Multi-winner ranked choice voting refers to the method of voting and counting of the votes for a multi-winner contest, such as city council, school board or legislature when more than one individual is elected at-large or for district elections with multiple representatives within a district. With ranked choice voting, the voter ranks their choices in order of preference. Then, first choices are counted to determine which candidates have exceeded the number of votes necessary to be elected. After the first round of counting, we can determine whether additional rounds of counting are needed to fill each seat up for election.
To learn more about marking a ranked choice ballot, click here.
Example: Electing 3 Seats With Ranked Choice Voting
In this example, there will be 3 winners. In order to be declared a winner, a candidate must receive the threshold (25%) plus one vote.
Candidate A wins in the first round of counting because he/she received more than 25% of the votes cast. Since ranked choice voting is designed to waste as few votes as possible, the surplus votes for Candidate "A" beyond the 25% needed to win will count for those voters' next choice. Since Candidate "A" received 7 votes beyond the winning threshold, those 7 will count for those voters’ second choice, adding three votes to Candidate "C," two votes to Candidate "D," and two votes to Candidate "E."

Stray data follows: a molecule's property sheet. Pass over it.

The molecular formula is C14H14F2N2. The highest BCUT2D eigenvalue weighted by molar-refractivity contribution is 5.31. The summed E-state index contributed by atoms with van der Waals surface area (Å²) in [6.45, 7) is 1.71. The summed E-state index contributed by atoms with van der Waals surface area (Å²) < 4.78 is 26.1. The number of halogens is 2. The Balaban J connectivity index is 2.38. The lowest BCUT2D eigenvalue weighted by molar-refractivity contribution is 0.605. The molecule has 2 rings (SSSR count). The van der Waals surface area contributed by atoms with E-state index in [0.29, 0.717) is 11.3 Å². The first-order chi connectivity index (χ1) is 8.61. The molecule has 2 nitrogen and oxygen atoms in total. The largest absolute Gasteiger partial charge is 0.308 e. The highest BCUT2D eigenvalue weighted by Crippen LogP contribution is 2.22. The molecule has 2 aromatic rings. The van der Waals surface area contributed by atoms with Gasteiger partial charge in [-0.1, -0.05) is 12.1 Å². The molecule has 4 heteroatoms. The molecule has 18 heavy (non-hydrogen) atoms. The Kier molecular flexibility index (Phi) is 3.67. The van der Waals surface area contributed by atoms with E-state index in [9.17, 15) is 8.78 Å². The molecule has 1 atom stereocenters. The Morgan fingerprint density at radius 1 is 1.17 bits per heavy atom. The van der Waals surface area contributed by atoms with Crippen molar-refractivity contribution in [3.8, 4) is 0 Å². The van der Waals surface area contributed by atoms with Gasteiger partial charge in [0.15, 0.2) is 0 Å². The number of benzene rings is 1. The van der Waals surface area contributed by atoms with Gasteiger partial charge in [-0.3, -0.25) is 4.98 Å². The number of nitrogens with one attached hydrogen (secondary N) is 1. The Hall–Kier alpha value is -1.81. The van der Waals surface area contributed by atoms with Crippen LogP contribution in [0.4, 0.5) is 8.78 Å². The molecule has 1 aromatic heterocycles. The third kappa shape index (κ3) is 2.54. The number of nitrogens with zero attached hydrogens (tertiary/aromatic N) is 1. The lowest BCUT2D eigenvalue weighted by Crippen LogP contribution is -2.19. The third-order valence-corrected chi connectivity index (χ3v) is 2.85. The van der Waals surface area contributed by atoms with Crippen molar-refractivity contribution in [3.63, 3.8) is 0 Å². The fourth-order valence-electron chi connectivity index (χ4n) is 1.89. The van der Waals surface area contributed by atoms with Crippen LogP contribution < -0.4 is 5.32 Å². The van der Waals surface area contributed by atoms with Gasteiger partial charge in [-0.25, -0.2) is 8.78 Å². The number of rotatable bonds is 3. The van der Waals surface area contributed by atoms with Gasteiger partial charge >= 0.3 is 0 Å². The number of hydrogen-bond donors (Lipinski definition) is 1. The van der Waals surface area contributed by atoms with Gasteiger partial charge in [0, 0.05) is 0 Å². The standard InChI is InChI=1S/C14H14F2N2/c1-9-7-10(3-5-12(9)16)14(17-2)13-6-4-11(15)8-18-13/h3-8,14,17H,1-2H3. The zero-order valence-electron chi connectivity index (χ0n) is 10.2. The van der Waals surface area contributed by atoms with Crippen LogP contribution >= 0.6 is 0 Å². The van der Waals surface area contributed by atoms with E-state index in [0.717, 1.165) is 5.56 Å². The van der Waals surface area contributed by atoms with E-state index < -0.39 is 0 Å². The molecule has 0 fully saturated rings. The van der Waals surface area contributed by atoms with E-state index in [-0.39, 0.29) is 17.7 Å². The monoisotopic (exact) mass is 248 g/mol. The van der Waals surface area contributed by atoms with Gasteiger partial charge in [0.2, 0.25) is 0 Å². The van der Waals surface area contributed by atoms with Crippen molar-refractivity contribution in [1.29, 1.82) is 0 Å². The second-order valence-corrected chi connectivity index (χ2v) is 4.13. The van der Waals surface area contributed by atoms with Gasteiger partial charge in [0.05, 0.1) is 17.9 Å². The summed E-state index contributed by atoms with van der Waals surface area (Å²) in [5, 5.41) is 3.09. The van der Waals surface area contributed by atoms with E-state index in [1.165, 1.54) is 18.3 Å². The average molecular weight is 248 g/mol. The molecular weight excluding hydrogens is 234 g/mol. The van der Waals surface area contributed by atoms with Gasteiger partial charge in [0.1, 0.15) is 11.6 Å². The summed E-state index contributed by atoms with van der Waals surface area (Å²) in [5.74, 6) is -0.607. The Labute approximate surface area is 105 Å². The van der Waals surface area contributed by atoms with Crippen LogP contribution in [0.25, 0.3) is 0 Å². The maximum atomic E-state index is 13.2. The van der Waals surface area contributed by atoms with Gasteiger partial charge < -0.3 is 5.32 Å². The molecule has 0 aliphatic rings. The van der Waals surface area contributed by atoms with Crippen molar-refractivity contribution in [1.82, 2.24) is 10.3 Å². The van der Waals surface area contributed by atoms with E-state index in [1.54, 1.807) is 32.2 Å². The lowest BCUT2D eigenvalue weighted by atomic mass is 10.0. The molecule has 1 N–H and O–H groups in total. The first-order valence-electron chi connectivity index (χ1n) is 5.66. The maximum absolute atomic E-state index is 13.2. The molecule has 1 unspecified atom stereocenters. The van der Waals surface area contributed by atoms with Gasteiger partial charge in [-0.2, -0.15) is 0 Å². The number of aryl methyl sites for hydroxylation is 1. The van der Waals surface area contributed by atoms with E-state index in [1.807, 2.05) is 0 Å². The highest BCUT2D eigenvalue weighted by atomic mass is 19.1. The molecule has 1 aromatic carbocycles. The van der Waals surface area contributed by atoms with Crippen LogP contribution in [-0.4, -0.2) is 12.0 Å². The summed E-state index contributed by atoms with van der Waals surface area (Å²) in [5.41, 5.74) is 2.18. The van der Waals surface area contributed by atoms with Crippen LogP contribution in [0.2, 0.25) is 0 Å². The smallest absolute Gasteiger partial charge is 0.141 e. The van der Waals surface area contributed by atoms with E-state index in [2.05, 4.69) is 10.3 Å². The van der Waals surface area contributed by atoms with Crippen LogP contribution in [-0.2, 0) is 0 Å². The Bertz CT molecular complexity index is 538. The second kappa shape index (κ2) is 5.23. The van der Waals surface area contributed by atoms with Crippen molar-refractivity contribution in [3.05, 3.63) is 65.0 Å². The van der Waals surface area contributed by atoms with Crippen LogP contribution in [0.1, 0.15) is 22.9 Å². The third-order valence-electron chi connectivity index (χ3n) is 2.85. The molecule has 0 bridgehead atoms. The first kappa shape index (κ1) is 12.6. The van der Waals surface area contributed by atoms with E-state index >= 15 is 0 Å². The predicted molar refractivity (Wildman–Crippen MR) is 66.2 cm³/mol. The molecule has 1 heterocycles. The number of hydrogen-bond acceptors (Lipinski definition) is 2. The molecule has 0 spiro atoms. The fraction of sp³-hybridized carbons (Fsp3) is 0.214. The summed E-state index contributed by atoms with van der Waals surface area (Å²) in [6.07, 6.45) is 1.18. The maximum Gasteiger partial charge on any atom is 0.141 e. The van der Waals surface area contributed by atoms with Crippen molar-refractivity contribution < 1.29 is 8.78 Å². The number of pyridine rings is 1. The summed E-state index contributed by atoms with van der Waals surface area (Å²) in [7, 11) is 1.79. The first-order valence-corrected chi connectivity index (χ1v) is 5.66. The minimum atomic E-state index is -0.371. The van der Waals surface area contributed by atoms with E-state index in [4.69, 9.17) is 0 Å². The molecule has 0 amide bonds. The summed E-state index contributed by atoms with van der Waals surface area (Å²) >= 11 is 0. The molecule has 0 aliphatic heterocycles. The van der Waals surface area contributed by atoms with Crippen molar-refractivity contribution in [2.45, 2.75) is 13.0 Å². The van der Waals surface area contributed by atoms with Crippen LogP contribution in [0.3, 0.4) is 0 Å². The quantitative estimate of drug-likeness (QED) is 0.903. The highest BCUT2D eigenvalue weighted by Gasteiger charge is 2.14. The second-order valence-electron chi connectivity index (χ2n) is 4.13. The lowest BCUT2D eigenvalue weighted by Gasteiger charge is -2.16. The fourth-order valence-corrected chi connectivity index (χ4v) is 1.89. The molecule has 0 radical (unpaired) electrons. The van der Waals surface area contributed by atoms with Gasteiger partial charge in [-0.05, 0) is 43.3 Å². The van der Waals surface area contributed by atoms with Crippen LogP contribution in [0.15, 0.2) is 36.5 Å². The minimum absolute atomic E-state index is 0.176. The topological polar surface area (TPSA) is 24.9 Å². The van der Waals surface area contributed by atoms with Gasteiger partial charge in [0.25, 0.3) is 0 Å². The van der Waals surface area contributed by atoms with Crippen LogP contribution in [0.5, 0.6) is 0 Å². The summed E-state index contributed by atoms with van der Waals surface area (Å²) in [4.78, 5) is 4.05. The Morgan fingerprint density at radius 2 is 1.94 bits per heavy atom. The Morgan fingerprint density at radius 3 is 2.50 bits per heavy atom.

Candidate "D" has the lowest number of votes and is eliminated. The eight votes Candidate "D" received will now count for voters’ next choice, pushing Candidate "B" over the threshold to be elected. One vote for Candidate "B" is beyond what is necessary to win, and is therefore counted for the voter’s next choice. Candidate "B" is declared a winner along with Candidate "A," and we have one seat left to elect among the remaining candidates.
The one surplus vote from Candidate "B" counts for the voter’s next choice, putting Candidate "C" over the threshold to be elected (25% +1), making Candidate "C "the 3rd and final winner.
For a comparison of single-winner and multi-winner ranked choice voting, download our brief report laying out the benefits and best uses of each method.
Multi-Winner Ranked Choice Voting in Depth
While the example above is a simplified example to show how multi-winner ranked choice voting works, we have left out some details of how votes are counted in places that use this system in the United States. If you’d like to learn more about the details of those methods, visit the examples below which explain how ranked choice voting is conducted in Cambridge, MA and Minneapolis, MN. You can also watch our webinar on multi-winner ranked choice voting, which covers its history, where it's been used in the United States, how the various tabulation methods work, and how to administer the method.
Watch: Ranked Choice Voting Explained in the Animal Kingdom
Note: This video refers to multi-winner ranked choice voting as "single transferable vote," which is another term for the voting method. The video also calculates the threshold differently than we do on this page, but that was likely done in the interest of simplicity. The threshold calculation used on this page is used everywhere multi-winner RCV elections are run today.